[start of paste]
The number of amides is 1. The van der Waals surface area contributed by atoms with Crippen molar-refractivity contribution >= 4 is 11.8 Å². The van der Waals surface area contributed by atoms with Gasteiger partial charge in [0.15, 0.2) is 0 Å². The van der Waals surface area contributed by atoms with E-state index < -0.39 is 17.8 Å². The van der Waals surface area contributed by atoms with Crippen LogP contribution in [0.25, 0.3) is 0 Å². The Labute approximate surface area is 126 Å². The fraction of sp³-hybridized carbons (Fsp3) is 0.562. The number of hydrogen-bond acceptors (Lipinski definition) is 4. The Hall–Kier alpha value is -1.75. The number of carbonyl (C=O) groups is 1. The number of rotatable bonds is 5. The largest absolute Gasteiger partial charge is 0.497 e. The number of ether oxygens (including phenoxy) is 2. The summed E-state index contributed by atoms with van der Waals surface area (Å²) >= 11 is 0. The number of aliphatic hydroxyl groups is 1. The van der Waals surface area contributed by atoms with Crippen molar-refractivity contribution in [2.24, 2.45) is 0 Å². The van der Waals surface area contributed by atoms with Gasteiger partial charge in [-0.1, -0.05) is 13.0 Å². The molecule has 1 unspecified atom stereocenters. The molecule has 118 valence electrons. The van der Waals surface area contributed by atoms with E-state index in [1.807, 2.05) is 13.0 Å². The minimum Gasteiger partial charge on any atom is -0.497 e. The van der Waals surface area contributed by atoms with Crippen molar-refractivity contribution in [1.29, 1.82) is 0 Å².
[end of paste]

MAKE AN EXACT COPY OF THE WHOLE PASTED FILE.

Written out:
The number of amides is 1. The van der Waals surface area contributed by atoms with Crippen molar-refractivity contribution >= 4 is 11.8 Å². The van der Waals surface area contributed by atoms with Gasteiger partial charge in [0.15, 0.2) is 0 Å². The van der Waals surface area contributed by atoms with E-state index < -0.39 is 17.8 Å². The van der Waals surface area contributed by atoms with Crippen LogP contribution in [0.25, 0.3) is 0 Å². The Labute approximate surface area is 126 Å². The fraction of sp³-hybridized carbons (Fsp3) is 0.562. The number of hydrogen-bond acceptors (Lipinski definition) is 4. The Hall–Kier alpha value is -1.75. The number of carbonyl (C=O) groups is 1. The number of rotatable bonds is 5. The largest absolute Gasteiger partial charge is 0.497 e. The number of ether oxygens (including phenoxy) is 2. The summed E-state index contributed by atoms with van der Waals surface area (Å²) >= 11 is 0. The number of aliphatic hydroxyl groups is 1. The van der Waals surface area contributed by atoms with Crippen molar-refractivity contribution in [2.24, 2.45) is 0 Å². The van der Waals surface area contributed by atoms with Gasteiger partial charge in [-0.1, -0.05) is 13.0 Å². The molecule has 1 unspecified atom stereocenters. The molecule has 118 valence electrons. The van der Waals surface area contributed by atoms with E-state index in [1.807, 2.05) is 13.0 Å². The minimum Gasteiger partial charge on any atom is -0.497 e. The van der Waals surface area contributed by atoms with Crippen molar-refractivity contribution in [1.29, 1.82) is 0 Å².